Saturday, 22 December 2012

V is for Vegetables

I always knew what V was for but this post has proved problematic. V is for Vegetables. I've had a few goes at putting this together but I swear all the vegetables I wanted to use were yelling at me and fruit kept insisting that it was vegetable and then for some reason Mr Potato Head wanted to put in an appearance and it was all becoming incoherent and silly. So let's categorise the vegetables and pull them into line somewhat:

1. V is for our Vegetable garden.
We have a large flourishing vegetable garden this year. So far we have had a heap of fresh lettuce and lovely little finger sized zucchinis. The squash is just taking off. Last Sunday's roast dinner included our first roasted beetroot of the season. To quote Oklahoma the musical, "The corn is (nearly) as high as an elephant's eye" and should be ready to pick in a week or so.
Now credit where credit is due. I have nothing to do with all this vegetable bounty. The Head of the Household has the green thumb. The most I do is pick the occasional vegetable. This year the garden is fenced to keep the chickens out. They were slightly miffed as they have had the run of this area all winter. There is nothing like fresh veggies from your garden.

2. V is for convincing fake textile vegetables.
These vegetables are all handmade fiber fakes. They are crocheted, knitted, sewn and embroidered or needle-felted. It makes you realise just how beautiful and intricate the humble vegetable is.

I can't find the original artist credit for the following set of photos. All I can track down is that they are the work of a Dutch design duo Scholten and Bajings for Milan design week. More photos here at Design Boom.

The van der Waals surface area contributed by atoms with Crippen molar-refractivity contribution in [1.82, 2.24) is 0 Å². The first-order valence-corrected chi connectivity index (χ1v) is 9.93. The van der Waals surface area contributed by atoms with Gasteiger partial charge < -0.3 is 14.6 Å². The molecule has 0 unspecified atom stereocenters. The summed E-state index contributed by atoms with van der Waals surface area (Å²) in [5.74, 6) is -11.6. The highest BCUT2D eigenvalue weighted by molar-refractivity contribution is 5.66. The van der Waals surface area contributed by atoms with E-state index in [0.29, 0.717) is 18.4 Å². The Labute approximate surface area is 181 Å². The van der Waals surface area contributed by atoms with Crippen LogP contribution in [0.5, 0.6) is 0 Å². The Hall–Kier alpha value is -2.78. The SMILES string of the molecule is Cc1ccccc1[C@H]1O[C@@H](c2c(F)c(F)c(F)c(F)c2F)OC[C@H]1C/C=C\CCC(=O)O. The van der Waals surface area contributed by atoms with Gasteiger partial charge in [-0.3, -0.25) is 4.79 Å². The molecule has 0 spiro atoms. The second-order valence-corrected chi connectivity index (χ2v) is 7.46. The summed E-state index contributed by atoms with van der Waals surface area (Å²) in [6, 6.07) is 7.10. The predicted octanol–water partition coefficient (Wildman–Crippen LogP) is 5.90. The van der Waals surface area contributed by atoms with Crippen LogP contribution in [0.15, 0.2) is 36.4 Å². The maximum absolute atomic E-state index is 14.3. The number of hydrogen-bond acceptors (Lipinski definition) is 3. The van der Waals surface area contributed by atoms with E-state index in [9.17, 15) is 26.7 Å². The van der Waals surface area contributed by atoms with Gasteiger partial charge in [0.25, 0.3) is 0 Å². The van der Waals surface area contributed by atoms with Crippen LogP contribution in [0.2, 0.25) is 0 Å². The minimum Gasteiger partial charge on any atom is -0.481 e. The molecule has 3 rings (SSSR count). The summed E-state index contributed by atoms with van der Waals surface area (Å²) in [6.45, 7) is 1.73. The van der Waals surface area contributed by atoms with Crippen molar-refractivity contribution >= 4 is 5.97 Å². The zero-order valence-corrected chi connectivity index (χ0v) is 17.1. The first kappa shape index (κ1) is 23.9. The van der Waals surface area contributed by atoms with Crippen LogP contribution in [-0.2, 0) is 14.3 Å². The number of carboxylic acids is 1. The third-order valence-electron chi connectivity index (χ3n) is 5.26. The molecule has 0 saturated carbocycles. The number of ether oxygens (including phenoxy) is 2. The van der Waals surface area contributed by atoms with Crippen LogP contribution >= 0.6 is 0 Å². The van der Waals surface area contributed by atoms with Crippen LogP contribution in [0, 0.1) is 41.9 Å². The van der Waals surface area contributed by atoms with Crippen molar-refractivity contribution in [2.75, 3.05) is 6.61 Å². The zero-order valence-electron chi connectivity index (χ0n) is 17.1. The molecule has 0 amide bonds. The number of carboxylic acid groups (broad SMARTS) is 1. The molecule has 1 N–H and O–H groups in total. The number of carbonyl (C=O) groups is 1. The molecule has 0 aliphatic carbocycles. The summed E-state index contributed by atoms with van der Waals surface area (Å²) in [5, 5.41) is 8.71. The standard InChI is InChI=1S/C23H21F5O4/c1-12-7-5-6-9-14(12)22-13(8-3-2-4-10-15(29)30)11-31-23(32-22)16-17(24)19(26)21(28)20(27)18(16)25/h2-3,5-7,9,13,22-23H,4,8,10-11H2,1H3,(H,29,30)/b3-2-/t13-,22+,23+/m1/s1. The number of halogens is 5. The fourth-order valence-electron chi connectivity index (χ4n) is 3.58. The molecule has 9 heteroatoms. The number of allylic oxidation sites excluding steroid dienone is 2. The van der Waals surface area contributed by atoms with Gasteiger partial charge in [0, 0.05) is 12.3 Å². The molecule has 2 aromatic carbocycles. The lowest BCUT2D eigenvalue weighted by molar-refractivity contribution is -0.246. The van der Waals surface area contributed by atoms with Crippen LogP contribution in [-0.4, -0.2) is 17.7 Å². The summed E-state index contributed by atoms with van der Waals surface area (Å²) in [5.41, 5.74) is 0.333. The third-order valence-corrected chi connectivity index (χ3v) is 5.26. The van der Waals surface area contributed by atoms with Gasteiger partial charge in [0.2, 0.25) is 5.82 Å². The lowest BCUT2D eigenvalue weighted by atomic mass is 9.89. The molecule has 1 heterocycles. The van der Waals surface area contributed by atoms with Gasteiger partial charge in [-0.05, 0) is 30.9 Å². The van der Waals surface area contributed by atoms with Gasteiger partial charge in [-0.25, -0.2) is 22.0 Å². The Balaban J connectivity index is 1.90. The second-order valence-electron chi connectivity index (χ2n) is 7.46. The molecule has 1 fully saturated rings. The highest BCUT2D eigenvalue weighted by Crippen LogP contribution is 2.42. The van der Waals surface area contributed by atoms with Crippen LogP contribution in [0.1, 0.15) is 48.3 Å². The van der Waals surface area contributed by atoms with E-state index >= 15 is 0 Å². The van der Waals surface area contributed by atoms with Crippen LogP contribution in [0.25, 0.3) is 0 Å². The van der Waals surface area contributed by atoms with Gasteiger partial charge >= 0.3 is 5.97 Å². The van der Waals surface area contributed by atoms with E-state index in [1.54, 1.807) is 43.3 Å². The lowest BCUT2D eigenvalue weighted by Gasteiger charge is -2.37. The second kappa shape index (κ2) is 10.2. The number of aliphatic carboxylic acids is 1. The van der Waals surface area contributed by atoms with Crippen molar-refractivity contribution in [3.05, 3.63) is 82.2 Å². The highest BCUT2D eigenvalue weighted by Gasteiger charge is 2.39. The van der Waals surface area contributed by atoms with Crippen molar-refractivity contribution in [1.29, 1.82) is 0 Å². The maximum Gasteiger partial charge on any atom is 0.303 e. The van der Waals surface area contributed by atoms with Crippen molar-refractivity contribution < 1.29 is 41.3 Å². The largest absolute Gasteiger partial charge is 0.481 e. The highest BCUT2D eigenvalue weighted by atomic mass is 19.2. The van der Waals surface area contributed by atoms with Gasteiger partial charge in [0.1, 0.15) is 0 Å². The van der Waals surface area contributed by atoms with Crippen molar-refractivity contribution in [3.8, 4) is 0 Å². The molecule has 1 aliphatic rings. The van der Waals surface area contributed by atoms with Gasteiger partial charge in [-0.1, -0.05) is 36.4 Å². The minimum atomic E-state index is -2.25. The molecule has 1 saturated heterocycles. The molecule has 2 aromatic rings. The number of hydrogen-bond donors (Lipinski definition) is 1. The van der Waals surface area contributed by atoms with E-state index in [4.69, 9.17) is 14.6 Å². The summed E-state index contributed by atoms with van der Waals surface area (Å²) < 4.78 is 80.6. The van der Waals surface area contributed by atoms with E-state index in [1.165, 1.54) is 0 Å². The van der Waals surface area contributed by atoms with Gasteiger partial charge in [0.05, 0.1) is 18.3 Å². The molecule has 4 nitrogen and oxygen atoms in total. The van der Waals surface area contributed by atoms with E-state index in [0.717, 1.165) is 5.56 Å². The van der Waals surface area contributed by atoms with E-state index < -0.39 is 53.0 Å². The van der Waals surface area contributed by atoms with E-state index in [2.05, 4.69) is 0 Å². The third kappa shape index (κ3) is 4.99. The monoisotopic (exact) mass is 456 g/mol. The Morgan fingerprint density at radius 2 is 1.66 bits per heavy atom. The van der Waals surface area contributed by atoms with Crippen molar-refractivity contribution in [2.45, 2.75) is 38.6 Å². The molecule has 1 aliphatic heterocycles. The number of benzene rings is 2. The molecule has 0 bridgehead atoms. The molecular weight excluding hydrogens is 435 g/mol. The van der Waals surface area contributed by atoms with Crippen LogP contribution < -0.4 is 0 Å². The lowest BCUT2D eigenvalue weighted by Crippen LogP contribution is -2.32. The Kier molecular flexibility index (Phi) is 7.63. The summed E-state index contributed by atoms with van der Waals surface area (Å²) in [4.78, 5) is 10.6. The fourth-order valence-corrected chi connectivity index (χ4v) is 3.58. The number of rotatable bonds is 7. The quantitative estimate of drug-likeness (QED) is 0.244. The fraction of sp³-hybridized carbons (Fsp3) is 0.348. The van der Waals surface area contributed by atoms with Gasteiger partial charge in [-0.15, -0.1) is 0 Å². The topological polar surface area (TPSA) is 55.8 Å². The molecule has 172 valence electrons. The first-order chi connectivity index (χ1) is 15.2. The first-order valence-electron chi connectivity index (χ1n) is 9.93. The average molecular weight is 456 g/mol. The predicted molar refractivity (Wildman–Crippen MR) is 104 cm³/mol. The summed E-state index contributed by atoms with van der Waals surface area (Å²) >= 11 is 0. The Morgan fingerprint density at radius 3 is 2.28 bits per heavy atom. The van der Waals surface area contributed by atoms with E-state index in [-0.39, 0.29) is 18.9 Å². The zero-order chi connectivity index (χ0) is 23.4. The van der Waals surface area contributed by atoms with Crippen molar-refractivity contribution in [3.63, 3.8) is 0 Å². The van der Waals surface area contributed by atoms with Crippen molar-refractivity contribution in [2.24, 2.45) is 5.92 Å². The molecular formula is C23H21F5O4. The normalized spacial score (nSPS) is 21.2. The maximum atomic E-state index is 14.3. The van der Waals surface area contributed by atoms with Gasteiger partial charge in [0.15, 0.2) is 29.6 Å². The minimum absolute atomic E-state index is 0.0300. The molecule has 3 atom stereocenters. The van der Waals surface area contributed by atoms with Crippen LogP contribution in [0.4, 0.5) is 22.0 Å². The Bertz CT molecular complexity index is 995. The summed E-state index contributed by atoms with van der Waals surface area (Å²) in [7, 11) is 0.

Jung Jung. a japanese crochet designer makes the most amazingly intricate crocheted vegetables. A lot of these are designed to be worn as brooches.
Laura Lee Burch makes needle-felted toys including these play vegetables.

And I just love this knitted beetroot.

3. V is for the World's Most Playful Vegetable: Mr Potato Head

Do you know that Mr Potato Head turned 60 in 2012? He really doesn't look his age does he? The first Mr. Potato head set hit the shelves in 1952. It was a set of facial features you added to your own real potato. Eight years later, Hasbro included a plastic body as well. Mr Potato Head can thank his recent surge in popularity to his starring role in Toy Story.

There are a few very special Mr Potato Heads at our house. 'Cos Mr Potato Head is secretly a geek who likes to play dress-ups.
Spud Trooper
Darth Tater
Artoo Potatoo

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